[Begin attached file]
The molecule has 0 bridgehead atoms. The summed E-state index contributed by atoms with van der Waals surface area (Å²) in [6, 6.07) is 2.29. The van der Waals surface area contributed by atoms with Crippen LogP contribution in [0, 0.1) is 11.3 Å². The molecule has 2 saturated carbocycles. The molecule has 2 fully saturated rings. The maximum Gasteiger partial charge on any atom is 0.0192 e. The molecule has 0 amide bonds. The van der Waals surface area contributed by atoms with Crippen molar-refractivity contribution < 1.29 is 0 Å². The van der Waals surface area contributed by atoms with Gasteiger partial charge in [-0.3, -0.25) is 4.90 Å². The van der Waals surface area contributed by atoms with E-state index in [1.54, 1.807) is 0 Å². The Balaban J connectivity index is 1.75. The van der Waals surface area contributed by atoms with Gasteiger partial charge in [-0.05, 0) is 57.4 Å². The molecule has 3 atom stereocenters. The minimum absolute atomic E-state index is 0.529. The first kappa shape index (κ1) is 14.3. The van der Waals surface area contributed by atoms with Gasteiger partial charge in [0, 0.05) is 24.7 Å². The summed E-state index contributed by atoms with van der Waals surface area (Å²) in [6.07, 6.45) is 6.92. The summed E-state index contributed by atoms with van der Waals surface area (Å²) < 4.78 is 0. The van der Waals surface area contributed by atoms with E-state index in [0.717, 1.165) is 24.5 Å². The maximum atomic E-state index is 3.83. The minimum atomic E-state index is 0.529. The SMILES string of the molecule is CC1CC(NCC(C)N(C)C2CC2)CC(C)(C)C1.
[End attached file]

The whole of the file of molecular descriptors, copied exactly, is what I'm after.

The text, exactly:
The molecule has 0 bridgehead atoms. The summed E-state index contributed by atoms with van der Waals surface area (Å²) in [6, 6.07) is 2.29. The van der Waals surface area contributed by atoms with Crippen LogP contribution in [0, 0.1) is 11.3 Å². The molecule has 2 saturated carbocycles. The molecule has 2 fully saturated rings. The maximum Gasteiger partial charge on any atom is 0.0192 e. The molecule has 0 amide bonds. The van der Waals surface area contributed by atoms with Crippen molar-refractivity contribution < 1.29 is 0 Å². The van der Waals surface area contributed by atoms with Gasteiger partial charge in [-0.3, -0.25) is 4.90 Å². The van der Waals surface area contributed by atoms with E-state index in [1.54, 1.807) is 0 Å². The Balaban J connectivity index is 1.75. The van der Waals surface area contributed by atoms with Gasteiger partial charge in [-0.05, 0) is 57.4 Å². The molecule has 3 atom stereocenters. The minimum absolute atomic E-state index is 0.529. The first kappa shape index (κ1) is 14.3. The van der Waals surface area contributed by atoms with Gasteiger partial charge in [0, 0.05) is 24.7 Å². The summed E-state index contributed by atoms with van der Waals surface area (Å²) in [6.07, 6.45) is 6.92. The summed E-state index contributed by atoms with van der Waals surface area (Å²) < 4.78 is 0. The van der Waals surface area contributed by atoms with E-state index in [0.717, 1.165) is 24.5 Å². The maximum atomic E-state index is 3.83. The minimum atomic E-state index is 0.529. The SMILES string of the molecule is CC1CC(NCC(C)N(C)C2CC2)CC(C)(C)C1.